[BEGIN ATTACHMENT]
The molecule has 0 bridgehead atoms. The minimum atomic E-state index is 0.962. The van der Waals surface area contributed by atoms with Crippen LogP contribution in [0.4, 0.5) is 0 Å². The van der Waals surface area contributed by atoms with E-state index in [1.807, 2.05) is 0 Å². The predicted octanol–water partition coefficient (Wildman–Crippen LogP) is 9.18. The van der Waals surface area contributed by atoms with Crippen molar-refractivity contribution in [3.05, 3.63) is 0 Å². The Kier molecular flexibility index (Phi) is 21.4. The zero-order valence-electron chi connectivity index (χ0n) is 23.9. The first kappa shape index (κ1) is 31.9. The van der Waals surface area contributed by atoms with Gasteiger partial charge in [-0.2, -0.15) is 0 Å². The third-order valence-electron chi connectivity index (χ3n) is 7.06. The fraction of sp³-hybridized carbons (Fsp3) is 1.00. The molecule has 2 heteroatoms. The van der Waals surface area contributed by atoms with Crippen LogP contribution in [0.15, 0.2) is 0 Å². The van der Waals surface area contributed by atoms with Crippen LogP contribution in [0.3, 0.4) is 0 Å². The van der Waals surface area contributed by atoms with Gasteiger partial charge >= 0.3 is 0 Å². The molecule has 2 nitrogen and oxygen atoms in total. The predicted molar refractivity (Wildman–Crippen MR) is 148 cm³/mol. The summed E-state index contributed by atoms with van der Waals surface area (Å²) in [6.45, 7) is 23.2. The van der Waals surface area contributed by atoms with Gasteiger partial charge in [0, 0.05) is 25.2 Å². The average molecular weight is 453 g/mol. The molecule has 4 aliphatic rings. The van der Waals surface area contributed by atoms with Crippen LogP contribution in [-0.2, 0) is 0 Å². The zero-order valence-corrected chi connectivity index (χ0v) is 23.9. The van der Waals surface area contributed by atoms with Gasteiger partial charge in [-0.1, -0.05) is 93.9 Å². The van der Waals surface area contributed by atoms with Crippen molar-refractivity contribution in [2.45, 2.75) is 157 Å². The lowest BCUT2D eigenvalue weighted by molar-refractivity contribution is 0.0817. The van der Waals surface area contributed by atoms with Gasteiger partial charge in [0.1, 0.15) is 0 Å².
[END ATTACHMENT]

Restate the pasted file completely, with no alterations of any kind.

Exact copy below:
The molecule has 0 bridgehead atoms. The minimum atomic E-state index is 0.962. The van der Waals surface area contributed by atoms with Crippen LogP contribution in [0.4, 0.5) is 0 Å². The van der Waals surface area contributed by atoms with E-state index in [1.807, 2.05) is 0 Å². The predicted octanol–water partition coefficient (Wildman–Crippen LogP) is 9.18. The van der Waals surface area contributed by atoms with Crippen molar-refractivity contribution in [3.05, 3.63) is 0 Å². The Kier molecular flexibility index (Phi) is 21.4. The zero-order valence-electron chi connectivity index (χ0n) is 23.9. The first kappa shape index (κ1) is 31.9. The van der Waals surface area contributed by atoms with Gasteiger partial charge in [-0.2, -0.15) is 0 Å². The third-order valence-electron chi connectivity index (χ3n) is 7.06. The fraction of sp³-hybridized carbons (Fsp3) is 1.00. The molecule has 2 heteroatoms. The van der Waals surface area contributed by atoms with Crippen LogP contribution in [0.15, 0.2) is 0 Å². The van der Waals surface area contributed by atoms with Crippen LogP contribution in [0.3, 0.4) is 0 Å². The van der Waals surface area contributed by atoms with Gasteiger partial charge >= 0.3 is 0 Å². The molecule has 2 nitrogen and oxygen atoms in total. The predicted molar refractivity (Wildman–Crippen MR) is 148 cm³/mol. The summed E-state index contributed by atoms with van der Waals surface area (Å²) in [6.45, 7) is 23.2. The van der Waals surface area contributed by atoms with Gasteiger partial charge in [0, 0.05) is 25.2 Å². The average molecular weight is 453 g/mol. The molecule has 4 aliphatic rings. The van der Waals surface area contributed by atoms with Crippen LogP contribution in [-0.2, 0) is 0 Å². The zero-order valence-corrected chi connectivity index (χ0v) is 23.9. The van der Waals surface area contributed by atoms with Gasteiger partial charge in [-0.1, -0.05) is 93.9 Å². The van der Waals surface area contributed by atoms with Crippen molar-refractivity contribution in [2.45, 2.75) is 157 Å². The lowest BCUT2D eigenvalue weighted by molar-refractivity contribution is 0.0817. The van der Waals surface area contributed by atoms with Gasteiger partial charge in [0.1, 0.15) is 0 Å².